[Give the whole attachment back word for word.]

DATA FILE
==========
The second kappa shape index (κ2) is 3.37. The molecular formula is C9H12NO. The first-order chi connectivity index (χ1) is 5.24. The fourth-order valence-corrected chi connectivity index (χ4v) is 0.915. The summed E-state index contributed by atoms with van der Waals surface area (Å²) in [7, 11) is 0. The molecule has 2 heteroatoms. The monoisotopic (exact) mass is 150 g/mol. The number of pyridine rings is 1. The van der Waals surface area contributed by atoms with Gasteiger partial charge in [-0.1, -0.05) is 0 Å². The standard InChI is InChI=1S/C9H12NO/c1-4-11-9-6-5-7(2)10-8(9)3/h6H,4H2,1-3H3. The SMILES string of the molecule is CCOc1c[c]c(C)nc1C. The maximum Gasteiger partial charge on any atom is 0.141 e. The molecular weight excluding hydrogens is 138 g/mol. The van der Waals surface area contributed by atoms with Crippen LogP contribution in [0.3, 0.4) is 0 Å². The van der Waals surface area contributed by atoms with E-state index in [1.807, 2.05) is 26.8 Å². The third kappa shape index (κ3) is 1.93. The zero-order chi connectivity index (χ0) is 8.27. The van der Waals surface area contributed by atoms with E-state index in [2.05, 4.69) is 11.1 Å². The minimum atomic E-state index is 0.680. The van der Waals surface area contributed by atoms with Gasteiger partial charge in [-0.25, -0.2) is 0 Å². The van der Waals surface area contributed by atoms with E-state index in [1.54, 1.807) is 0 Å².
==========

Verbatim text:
The second kappa shape index (κ2) is 3.37. The molecular formula is C9H12NO. The first-order chi connectivity index (χ1) is 5.24. The fourth-order valence-corrected chi connectivity index (χ4v) is 0.915. The summed E-state index contributed by atoms with van der Waals surface area (Å²) in [7, 11) is 0. The molecule has 2 heteroatoms. The monoisotopic (exact) mass is 150 g/mol. The number of pyridine rings is 1. The van der Waals surface area contributed by atoms with Gasteiger partial charge in [-0.1, -0.05) is 0 Å². The standard InChI is InChI=1S/C9H12NO/c1-4-11-9-6-5-7(2)10-8(9)3/h6H,4H2,1-3H3. The SMILES string of the molecule is CCOc1c[c]c(C)nc1C. The maximum Gasteiger partial charge on any atom is 0.141 e. The molecular weight excluding hydrogens is 138 g/mol. The van der Waals surface area contributed by atoms with Crippen LogP contribution in [0.3, 0.4) is 0 Å². The van der Waals surface area contributed by atoms with E-state index in [1.807, 2.05) is 26.8 Å². The third kappa shape index (κ3) is 1.93. The zero-order chi connectivity index (χ0) is 8.27. The van der Waals surface area contributed by atoms with E-state index in [2.05, 4.69) is 11.1 Å². The minimum atomic E-state index is 0.680. The van der Waals surface area contributed by atoms with Gasteiger partial charge in [-0.25, -0.2) is 0 Å². The van der Waals surface area contributed by atoms with E-state index in [1.54, 1.807) is 0 Å².